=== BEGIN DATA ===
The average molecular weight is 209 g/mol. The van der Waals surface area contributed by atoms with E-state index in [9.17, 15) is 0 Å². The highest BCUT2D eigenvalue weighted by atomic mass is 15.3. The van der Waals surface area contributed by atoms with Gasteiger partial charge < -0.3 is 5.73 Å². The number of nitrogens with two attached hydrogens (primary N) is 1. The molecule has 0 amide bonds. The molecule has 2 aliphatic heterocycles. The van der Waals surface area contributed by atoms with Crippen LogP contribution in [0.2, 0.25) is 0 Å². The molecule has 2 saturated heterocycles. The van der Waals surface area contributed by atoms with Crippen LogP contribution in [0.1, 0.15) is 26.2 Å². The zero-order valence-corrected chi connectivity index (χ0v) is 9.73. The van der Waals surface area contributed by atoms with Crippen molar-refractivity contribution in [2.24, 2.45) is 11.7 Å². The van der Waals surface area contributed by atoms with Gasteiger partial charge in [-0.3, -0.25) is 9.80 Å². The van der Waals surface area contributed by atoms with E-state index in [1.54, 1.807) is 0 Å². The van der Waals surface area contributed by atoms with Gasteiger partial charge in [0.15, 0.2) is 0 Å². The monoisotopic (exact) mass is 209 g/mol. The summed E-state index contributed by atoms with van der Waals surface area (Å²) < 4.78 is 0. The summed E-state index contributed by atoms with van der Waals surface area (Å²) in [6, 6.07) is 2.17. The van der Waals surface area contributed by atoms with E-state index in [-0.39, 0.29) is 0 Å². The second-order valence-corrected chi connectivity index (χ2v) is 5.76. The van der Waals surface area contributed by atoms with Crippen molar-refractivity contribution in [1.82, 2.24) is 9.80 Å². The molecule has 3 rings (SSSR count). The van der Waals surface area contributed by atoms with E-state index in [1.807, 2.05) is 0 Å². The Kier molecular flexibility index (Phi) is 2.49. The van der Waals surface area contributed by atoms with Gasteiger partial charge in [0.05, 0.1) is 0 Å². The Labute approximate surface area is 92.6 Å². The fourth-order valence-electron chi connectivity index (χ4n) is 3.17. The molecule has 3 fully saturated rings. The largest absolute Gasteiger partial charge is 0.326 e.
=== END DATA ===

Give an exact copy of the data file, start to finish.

The average molecular weight is 209 g/mol. The van der Waals surface area contributed by atoms with E-state index in [9.17, 15) is 0 Å². The highest BCUT2D eigenvalue weighted by atomic mass is 15.3. The van der Waals surface area contributed by atoms with Gasteiger partial charge < -0.3 is 5.73 Å². The number of nitrogens with two attached hydrogens (primary N) is 1. The molecule has 0 amide bonds. The molecule has 2 aliphatic heterocycles. The van der Waals surface area contributed by atoms with Crippen LogP contribution in [0.2, 0.25) is 0 Å². The molecule has 2 saturated heterocycles. The van der Waals surface area contributed by atoms with Crippen LogP contribution in [0.1, 0.15) is 26.2 Å². The zero-order valence-corrected chi connectivity index (χ0v) is 9.73. The van der Waals surface area contributed by atoms with Crippen molar-refractivity contribution in [2.24, 2.45) is 11.7 Å². The van der Waals surface area contributed by atoms with Gasteiger partial charge in [-0.3, -0.25) is 9.80 Å². The van der Waals surface area contributed by atoms with E-state index in [1.54, 1.807) is 0 Å². The van der Waals surface area contributed by atoms with Gasteiger partial charge in [0.15, 0.2) is 0 Å². The monoisotopic (exact) mass is 209 g/mol. The summed E-state index contributed by atoms with van der Waals surface area (Å²) < 4.78 is 0. The summed E-state index contributed by atoms with van der Waals surface area (Å²) in [6, 6.07) is 2.17. The van der Waals surface area contributed by atoms with E-state index in [-0.39, 0.29) is 0 Å². The second-order valence-corrected chi connectivity index (χ2v) is 5.76. The van der Waals surface area contributed by atoms with Crippen molar-refractivity contribution in [1.82, 2.24) is 9.80 Å². The molecule has 3 rings (SSSR count). The van der Waals surface area contributed by atoms with E-state index in [1.807, 2.05) is 0 Å². The Kier molecular flexibility index (Phi) is 2.49. The van der Waals surface area contributed by atoms with Gasteiger partial charge in [0.05, 0.1) is 0 Å². The Labute approximate surface area is 92.6 Å². The fourth-order valence-electron chi connectivity index (χ4n) is 3.17. The molecule has 3 fully saturated rings. The largest absolute Gasteiger partial charge is 0.326 e.